Let me be honest: I loath Joe Klein. To me he represents everything that’s wrong with the smug, self-satisfied, head-up-its-ass D.C. media establishment. Beltway opinion-makers live in a bizarre bubble of "conventional wisdom" that consists almost entirely of what they tell each other at cocktail parties and on Sunday-morning cable shows. They are consistently, grossly, embarrassingly manipulated by those in power — the very ones they’re supposed to be afflicting.

You couldn’t find a better example than Klein’s current op-ed in TIME.

For one thing, there’s this snotty aside:

[Bush] proposed that [Social Security] be made solvent by reducing benefits on a sliding scale, according to income. This utterly responsible and progressive proposition was greeted by phony bleats of outrage from leading Democrats, who proved once again that they are more interested in the demagogic exploitation of the issue than they are in the impact of baby boom retirement on their grandchildren.

This is preposterous (screwing the middle class to preserve tax cuts for the rich is "progressive"?) in too many ways to count, but this isn’t a Social Security blog, so I’ll outsource that work to others.

But the column goes on to express support for an energy policy that would decrease U.S. reliance on oil. I’m for that, right? So what’s my beef?

I’ll tell you. Now that hard-right hawks have jumped on board — now that, as Klein says, energy independence has moved from a "soft, wet" environmental issue to a "hard, dry national-security issue" — Klein supports it.

But reducing U.S. reliance on oil was a good idea last year; it was a good idea on 9/11; it was a good idea before 9/11. It’s been a good idea for decades — for reasons of pollution, global warming, economic competitiveness, geopolitical strategy, and national security. And who’s been out there saying so, risking public censure, mockery, and coordinated, well-funded character assassination? Environmentalists.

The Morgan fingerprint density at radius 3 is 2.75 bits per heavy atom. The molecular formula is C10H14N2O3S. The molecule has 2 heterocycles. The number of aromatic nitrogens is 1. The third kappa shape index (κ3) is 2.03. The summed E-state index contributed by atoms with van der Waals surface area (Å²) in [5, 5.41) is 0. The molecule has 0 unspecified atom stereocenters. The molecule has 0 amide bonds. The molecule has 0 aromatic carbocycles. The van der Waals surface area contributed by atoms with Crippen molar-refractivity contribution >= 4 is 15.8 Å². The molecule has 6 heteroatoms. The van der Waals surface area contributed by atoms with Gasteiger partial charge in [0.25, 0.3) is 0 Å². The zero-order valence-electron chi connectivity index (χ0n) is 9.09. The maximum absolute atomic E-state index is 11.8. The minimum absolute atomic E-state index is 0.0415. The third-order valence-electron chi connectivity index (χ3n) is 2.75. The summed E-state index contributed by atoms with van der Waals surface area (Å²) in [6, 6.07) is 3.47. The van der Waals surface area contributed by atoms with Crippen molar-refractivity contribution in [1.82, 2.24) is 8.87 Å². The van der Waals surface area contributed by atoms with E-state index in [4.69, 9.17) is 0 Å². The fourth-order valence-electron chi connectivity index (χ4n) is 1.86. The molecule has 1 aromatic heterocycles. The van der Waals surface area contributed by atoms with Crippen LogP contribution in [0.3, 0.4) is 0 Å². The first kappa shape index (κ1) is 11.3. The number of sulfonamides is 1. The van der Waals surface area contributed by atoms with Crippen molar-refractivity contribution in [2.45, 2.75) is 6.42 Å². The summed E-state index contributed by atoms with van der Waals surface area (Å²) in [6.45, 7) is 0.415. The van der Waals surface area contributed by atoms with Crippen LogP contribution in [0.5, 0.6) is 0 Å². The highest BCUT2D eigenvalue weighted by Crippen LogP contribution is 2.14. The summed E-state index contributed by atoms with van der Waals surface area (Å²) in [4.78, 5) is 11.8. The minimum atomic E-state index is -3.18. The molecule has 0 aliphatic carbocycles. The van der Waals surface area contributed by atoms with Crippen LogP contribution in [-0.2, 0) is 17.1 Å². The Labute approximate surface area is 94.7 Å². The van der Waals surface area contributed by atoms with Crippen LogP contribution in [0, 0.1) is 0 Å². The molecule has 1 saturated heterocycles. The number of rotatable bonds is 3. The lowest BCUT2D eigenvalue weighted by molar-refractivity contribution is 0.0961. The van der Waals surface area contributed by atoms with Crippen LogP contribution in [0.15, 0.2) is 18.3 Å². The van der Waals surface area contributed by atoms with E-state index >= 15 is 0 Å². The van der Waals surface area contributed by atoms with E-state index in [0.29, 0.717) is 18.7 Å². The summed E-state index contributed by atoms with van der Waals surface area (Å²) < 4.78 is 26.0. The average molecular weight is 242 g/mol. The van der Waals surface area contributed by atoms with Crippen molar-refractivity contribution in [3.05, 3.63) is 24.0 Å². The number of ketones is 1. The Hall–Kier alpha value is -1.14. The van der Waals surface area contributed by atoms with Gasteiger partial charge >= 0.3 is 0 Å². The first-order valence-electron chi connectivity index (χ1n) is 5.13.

Yes, the "soft, wet" ones showed more prescience and more balls than Joe Klein has on his best day.

But now the tough kids, the jocks, have adopted the issue as their own, so Klein — the bookish nerd in the corner who desperately craves their approval, never realizing he is now and will always be their tool — wants to join the team. "Me too!"

Jerkoff.

But this isn’t just high school played out on a national scale. This stuff matters. These guys, the progressive pundits in D.C., are supposed to be on our side. They’re supposed to be our voice inside the establishment. Instead they appropriate our issues while taking cheap, lazy shots at us.

Ultimately, I don’t care. I think it’s a good thing that the righties are jumping on board, because after all, my goal is not glory but a sane, sustainable energy policy. But that timid, weasely suckup Joe Klein will get no credit from me.